Russia recently blocked access to Meduza’s website as Putin signed a law threatening journalists with up to 15 years in prison for using words such as “war” and “invasion” to describe Moscow’s actions in Ukraine. The former Soviet power has also blocked Facebook and Twitter , making it even more difficult for Russians to access non-state-sponsored information about the war.
But despite the Kremlin’s attempts to censor Meduza, the news site’s mobile app is still currently accessible in Russia.
“Russians need to have information about what their government is doing and at the moment, they can’t do that if not for independent newsrooms such as Meduza,” said Leon Fryszer, publisher of the crowdfunded German news outlet Krautreporter, which is helping Meduza with its campaign.
For Fryszer, supporting the Latvia-based newsroom feels like the least he can do to ensure the Russian people, many of whom are opposed to Putin’s invasion and have publicly protested the war at great risk to themselves, obtain reliable information.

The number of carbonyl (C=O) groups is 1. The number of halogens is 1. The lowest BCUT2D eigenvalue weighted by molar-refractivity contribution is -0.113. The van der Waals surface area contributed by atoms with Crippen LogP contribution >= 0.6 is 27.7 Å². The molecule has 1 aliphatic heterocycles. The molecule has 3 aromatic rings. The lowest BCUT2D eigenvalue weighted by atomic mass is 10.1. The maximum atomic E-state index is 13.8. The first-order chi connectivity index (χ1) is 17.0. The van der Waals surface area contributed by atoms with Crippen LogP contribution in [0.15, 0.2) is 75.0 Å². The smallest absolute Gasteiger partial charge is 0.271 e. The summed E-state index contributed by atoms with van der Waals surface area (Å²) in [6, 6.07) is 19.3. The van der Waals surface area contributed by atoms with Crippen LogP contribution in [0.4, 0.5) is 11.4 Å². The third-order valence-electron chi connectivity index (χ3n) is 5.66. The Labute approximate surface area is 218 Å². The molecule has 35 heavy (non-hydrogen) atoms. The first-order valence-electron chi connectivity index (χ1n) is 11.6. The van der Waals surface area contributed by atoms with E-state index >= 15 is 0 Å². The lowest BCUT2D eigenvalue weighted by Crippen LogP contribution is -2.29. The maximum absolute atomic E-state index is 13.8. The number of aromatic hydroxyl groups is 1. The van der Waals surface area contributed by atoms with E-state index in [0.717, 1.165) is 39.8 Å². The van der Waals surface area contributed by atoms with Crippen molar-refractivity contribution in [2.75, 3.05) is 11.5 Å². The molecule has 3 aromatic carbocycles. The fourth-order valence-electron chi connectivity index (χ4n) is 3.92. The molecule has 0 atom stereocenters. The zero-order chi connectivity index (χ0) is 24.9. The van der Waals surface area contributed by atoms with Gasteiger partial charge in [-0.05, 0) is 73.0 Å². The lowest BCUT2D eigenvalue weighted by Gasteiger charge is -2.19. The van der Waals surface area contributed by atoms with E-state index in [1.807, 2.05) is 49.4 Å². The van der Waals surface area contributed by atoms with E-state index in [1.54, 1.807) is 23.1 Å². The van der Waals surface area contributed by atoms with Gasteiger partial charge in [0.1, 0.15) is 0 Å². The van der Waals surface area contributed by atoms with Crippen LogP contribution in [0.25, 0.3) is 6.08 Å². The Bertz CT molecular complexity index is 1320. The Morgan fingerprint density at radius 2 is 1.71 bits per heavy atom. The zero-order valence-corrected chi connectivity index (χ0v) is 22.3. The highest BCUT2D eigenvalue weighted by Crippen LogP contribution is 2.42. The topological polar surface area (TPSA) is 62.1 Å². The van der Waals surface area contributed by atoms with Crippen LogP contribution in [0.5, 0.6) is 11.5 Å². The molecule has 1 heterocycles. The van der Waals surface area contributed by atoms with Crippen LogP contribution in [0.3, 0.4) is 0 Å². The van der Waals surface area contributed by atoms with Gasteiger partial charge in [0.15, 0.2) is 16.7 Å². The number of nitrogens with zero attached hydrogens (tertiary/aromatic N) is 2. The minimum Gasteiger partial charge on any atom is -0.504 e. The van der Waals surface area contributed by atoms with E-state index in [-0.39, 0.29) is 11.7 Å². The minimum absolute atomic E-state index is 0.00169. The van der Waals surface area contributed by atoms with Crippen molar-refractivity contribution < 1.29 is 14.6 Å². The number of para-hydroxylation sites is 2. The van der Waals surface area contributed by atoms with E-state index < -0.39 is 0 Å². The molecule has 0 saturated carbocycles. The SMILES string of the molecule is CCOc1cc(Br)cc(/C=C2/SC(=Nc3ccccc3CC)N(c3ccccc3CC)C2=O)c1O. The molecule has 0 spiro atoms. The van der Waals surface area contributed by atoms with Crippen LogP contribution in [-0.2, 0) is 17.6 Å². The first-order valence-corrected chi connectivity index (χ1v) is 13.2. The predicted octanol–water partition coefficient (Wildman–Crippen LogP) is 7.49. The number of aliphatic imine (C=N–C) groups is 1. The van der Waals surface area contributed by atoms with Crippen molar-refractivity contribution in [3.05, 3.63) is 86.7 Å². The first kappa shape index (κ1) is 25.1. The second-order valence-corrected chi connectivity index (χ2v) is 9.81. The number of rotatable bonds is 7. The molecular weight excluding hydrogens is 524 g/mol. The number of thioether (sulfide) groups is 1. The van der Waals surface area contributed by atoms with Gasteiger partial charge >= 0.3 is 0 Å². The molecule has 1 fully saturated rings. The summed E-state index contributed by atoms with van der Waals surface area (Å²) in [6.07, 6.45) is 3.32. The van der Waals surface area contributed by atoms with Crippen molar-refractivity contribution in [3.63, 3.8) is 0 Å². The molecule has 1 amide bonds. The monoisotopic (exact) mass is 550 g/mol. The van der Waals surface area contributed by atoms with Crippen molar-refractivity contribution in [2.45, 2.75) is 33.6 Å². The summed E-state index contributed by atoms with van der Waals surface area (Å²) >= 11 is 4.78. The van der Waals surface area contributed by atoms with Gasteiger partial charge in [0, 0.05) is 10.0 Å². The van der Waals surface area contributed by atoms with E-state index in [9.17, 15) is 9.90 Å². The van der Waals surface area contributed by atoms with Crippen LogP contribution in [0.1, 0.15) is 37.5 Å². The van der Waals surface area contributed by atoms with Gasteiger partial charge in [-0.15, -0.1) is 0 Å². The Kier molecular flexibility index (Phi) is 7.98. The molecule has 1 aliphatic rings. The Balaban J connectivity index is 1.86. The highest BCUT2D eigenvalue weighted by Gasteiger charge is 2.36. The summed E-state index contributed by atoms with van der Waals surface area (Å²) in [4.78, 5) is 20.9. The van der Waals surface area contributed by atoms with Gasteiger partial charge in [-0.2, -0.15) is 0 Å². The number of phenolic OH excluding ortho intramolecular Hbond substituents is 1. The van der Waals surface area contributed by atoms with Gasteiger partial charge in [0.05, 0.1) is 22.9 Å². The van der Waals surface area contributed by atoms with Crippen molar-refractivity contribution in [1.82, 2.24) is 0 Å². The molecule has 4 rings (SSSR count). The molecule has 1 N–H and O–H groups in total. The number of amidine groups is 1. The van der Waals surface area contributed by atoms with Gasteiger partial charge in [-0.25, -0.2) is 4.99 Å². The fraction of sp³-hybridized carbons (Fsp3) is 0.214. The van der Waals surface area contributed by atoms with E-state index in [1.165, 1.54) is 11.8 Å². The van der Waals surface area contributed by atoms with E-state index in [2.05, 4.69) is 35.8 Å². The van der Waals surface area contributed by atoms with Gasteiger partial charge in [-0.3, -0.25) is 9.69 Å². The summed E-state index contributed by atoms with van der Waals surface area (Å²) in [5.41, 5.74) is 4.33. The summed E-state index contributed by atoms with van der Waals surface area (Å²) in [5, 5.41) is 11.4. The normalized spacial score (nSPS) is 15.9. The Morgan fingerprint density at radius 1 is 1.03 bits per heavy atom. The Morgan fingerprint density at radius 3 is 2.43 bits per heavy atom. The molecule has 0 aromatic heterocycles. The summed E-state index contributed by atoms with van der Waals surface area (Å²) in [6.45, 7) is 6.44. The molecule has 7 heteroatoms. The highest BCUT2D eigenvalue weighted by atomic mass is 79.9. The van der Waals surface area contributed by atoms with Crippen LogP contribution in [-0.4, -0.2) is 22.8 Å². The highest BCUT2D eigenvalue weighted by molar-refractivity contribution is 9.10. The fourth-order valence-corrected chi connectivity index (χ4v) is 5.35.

“I also care in terms of making sure there’s a path forward for Russia and that there’s a chance that one day democracy will see the light of day again,” he said. “That’s quite significant for us as Europeans.”
“I think there needs to be a counterforce to what the Kremlin is doing now, and Meduza has a good chance at being that,” Fryszer added.
HuffPost reporter Ryan Grenoble contributed reporting.